© 2016 Lori Sawaya

HUE – One of the three dimensions of color.

Hue and color are not the same. Hue has only one dimension. Color has three dimensions: hue/value/chroma.

When you use an instrument like a spectrophotometer to measure a color, it’s the dominant wavelength in the data that the device captures that determines hue.

Our vision system translates the different wavelengths of energy it senses into categories that we’ve learned to label as red, yellow, green, blue, etc.

VALUE – tells you how light or dark a color looks. That’s why I use an eye icon in the Colorographies found in the Colorography Lab.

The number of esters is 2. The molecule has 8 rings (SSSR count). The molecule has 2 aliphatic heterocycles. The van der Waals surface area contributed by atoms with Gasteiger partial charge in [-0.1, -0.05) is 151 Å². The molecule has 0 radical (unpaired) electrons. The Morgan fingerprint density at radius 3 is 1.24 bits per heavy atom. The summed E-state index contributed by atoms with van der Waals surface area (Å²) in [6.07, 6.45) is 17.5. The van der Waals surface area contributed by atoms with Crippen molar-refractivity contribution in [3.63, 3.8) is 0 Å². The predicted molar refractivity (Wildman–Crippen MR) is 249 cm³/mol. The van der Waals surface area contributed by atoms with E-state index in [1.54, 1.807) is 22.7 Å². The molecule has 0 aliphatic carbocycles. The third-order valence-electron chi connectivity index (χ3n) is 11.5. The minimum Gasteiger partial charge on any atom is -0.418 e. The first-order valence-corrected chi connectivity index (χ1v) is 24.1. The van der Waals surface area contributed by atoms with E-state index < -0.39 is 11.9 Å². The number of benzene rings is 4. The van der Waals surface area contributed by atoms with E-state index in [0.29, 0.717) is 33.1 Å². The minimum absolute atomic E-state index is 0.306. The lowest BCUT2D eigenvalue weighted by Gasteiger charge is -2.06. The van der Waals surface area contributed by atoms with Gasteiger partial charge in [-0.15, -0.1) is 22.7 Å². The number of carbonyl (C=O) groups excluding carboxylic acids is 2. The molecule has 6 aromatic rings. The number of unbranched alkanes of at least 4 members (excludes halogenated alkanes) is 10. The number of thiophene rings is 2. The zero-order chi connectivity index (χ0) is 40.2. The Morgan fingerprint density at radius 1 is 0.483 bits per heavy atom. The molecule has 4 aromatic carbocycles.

CHROMA – tells you how much color. Albert Munsell coined this term to organize color into strong and weak categories. Color is either strong and looks colorful or weak and looks more neutral. Click to learn more about Chroma.

LRV – is a quantity expressed in a %. Tells you how much light a color reflects and conversely absorbs.

It’s about luminance and brightness. That’s why the Colorography LRV scale is made up of sunshines.

LRV does not indicate anything about: depth, grayness, muted, vivid or dull.

Click to learn more about LRV.


Unlike LRV, Value is not a measurement. It’s a judgement of how a color looks  compared to a grayscale.

Here’s how it works: Value describes how the quantity of light reflected from a colored surface looks compared to light reflected by black (0%), white (100%) and various steps of neutral grays in between.

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Can’t find your color? It’s in the Paint Color DNA Table.
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